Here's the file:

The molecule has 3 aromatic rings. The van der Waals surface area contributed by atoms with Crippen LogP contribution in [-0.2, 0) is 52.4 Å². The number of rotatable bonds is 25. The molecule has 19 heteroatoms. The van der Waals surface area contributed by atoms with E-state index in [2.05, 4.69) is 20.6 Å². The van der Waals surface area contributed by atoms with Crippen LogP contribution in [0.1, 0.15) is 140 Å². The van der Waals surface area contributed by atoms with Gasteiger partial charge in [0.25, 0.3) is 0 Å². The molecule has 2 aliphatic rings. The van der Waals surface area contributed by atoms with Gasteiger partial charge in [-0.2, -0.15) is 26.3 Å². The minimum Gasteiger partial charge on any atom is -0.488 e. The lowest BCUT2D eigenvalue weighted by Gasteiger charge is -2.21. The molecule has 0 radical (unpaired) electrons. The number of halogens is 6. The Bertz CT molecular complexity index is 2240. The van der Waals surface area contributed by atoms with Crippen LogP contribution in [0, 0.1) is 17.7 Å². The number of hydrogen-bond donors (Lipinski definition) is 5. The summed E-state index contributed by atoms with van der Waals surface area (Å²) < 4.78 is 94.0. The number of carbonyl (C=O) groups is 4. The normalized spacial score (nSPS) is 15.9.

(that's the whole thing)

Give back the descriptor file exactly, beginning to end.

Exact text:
The molecule has 3 aromatic rings. The van der Waals surface area contributed by atoms with Crippen LogP contribution in [-0.2, 0) is 52.4 Å². The number of rotatable bonds is 25. The molecule has 19 heteroatoms. The van der Waals surface area contributed by atoms with E-state index in [2.05, 4.69) is 20.6 Å². The van der Waals surface area contributed by atoms with Crippen LogP contribution in [0.1, 0.15) is 140 Å². The van der Waals surface area contributed by atoms with Gasteiger partial charge in [0.25, 0.3) is 0 Å². The molecule has 2 aliphatic rings. The van der Waals surface area contributed by atoms with Gasteiger partial charge in [-0.2, -0.15) is 26.3 Å². The minimum Gasteiger partial charge on any atom is -0.488 e. The lowest BCUT2D eigenvalue weighted by Gasteiger charge is -2.21. The molecule has 0 radical (unpaired) electrons. The number of halogens is 6. The Bertz CT molecular complexity index is 2240. The van der Waals surface area contributed by atoms with Crippen LogP contribution in [0, 0.1) is 17.7 Å². The number of hydrogen-bond donors (Lipinski definition) is 5. The summed E-state index contributed by atoms with van der Waals surface area (Å²) < 4.78 is 94.0. The number of carbonyl (C=O) groups is 4. The normalized spacial score (nSPS) is 15.9.